Jena Shields is a busy sophomore biophysics major at UCLA. Last spring, when she needed a distraction from her grinding study schedule, she would log into an online treatment program that helps students cope with depression and anxiety. Tips on mindfulness, reminders to go outside and take a breath of fresh air, advice on getting rid of negative thought patterns. It was all there as part of the 6-week online program that UCLA students are using as part of a study to test the effectiveness of online coaching, paired with peer coaching from fellow students, to deal with mild to moderate depression and anxiety.
“I know a lot of people who grew up in really high-performance, high-stress areas. My high school was more stressful than college,” Shields said, noting that her high school had a high rate of attempted suicide. “I see a lot of people who just don’t understand they could be happier. They get all wrapped up at the cost of their mental health.”
Shields was among the first students to try the internet-based cognitive behavioral treatment (ICBT) program introduced last spring as part of the UCLA Depression Grand Challenge, an ambitious far-reaching $500 million effort that aims to find a cure for depression.
About 40 percent of college students suffer from depression or anxiety and universities are struggling to identify those students who need help and deal with the crush of demand for mental health services on campus. At many campuses, students with mild or moderate depression may wait months for an appointment with a campus therapist.
UCLA’s ICBT study is testing whether online training programs, paired with peer coaching, is an effective way of helping students, especially those who otherwise may not get any treatment at all. The university is identifying students with depression and anxiety with online screenings available to all students. This academic year, nearly 3,500 students took the online screening and 1,200 showed signs of depression or anxiety, said Eliza Congdon, project director of the UCLA Depression Grand Challenge Human Studies. The screening detected 275 students who were severely depressed, 690 who were moderately depressed and 579 who were mildly depressed. The online test is adaptive – offering different follow-up questions depending on the answers given.
Students who show up as suicide risks trigger a high-priority response, getting a phone call from mental health experts within hours and triggering an alert to the UCLA research and clinical teams, who work feverishly to reach the student and get them into treatment and, if necessary, the hospital. Once a suicidal student is identified, back-up alerts remind Congdon and her colleagues to ensure that the student has been reached and is safe.
“Most programs on university campuses don’t ask about suicidality,” Congdon said. “If you ask about it, you’re required to follow up and develop a protocol,” something that most universities aren’t prepared to handle, she said.
Since UCLA’s online surveys began in January 2017, researchers have intervened with more than 100 students at risk of suicide, Congdon said. In some cases, that meant clinicians contacting a student and taking them to the emergency room for urgent treatment. Without the survey, the students’ level of despair may not have been identified unless a roommate or professor reported concerns.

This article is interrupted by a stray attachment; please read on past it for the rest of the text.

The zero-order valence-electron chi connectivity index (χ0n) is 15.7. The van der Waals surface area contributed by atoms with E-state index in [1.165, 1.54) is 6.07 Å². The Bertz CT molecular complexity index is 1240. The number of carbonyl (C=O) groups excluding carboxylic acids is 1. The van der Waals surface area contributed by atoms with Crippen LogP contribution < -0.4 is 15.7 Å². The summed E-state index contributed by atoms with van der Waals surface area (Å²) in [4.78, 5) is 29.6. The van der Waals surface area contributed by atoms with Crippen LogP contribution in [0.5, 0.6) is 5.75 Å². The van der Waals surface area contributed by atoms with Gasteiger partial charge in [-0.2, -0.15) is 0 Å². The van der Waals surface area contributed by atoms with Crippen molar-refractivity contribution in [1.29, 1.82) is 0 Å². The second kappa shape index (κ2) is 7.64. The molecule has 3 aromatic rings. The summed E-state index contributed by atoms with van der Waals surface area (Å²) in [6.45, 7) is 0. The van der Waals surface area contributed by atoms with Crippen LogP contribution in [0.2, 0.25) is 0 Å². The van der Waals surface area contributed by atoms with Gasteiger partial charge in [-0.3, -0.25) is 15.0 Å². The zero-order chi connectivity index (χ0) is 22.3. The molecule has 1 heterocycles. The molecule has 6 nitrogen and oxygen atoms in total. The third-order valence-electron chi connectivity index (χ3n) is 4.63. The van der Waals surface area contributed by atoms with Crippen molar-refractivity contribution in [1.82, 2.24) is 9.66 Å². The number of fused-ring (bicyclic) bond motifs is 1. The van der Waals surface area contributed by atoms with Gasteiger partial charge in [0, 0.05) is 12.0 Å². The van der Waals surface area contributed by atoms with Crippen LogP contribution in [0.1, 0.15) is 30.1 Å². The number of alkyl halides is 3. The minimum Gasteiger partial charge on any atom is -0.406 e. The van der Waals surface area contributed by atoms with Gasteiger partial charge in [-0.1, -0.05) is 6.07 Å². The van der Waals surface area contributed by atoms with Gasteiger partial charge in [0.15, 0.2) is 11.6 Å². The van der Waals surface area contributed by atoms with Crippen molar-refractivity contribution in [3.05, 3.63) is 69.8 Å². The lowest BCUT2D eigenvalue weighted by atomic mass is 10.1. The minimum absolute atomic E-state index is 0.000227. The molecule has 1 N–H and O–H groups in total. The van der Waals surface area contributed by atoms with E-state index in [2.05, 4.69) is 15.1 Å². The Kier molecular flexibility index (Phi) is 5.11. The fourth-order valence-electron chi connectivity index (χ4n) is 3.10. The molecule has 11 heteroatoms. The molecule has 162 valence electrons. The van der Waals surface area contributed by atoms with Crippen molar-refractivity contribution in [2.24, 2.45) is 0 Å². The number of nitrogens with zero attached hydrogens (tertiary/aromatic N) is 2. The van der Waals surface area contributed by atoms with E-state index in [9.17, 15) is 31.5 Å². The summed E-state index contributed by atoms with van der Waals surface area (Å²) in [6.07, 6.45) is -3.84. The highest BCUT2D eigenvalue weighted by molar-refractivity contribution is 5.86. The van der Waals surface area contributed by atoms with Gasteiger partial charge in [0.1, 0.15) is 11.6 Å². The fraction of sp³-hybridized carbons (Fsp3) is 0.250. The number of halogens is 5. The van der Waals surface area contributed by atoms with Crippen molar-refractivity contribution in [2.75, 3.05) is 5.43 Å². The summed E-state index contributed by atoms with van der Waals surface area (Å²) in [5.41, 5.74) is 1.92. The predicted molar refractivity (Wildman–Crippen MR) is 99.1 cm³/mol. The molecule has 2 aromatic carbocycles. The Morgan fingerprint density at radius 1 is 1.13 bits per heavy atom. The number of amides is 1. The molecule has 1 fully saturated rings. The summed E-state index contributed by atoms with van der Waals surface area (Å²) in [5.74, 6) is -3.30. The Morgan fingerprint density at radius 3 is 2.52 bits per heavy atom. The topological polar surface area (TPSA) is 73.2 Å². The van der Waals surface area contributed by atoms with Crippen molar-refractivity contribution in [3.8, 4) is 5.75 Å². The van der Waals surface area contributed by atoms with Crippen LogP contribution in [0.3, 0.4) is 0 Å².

“These are people we would not have known about,” said Elizabeth Gong-Guy, executive director of campus and student resilience at UCLA and an associate clinical professor in the psychology department. Some of the severely depressed and suicidal students were managing to attend classes, but they were suffering and needed help. In addition to urgent treatment for suicidal students, UCLA has a crisis response team to help severely depressed students make it through the academic quarter, ensuring they don’t fail their classes or get kicked out of the dorms.
“It’s hard to characterize how much more quickly we can learn about a student’s symptom level from that single screening. It draws from thousands of questions and they end up answering about 15,” Gong-Guy said. After the survey, “we have a really good picture of the level of care that makes sense.”
Those students with less severe depression and anxiety are encouraged to join the internet training program, which provides immediate, free access to weekly lessons online supported with peer coaching. Currently, 712 students are taking part in the ICBT study and many have already completed the six-week online treatment program and are being followed to gauge the effects of the program. The Depression Grand Challenge ICBT study is the first of many that UCLA is undertaking to unravel the mysteries of depression. UCLA also is mounting the largest-ever study into the causes of depression, amassing data from 100,000 people to identify both genetic and environmental contributions to the disease. The Depression Grand Challenge study is unique in adopting a longitudinal design, following participants over at least 10 years to find out why some people suffer multiple episodes of depression.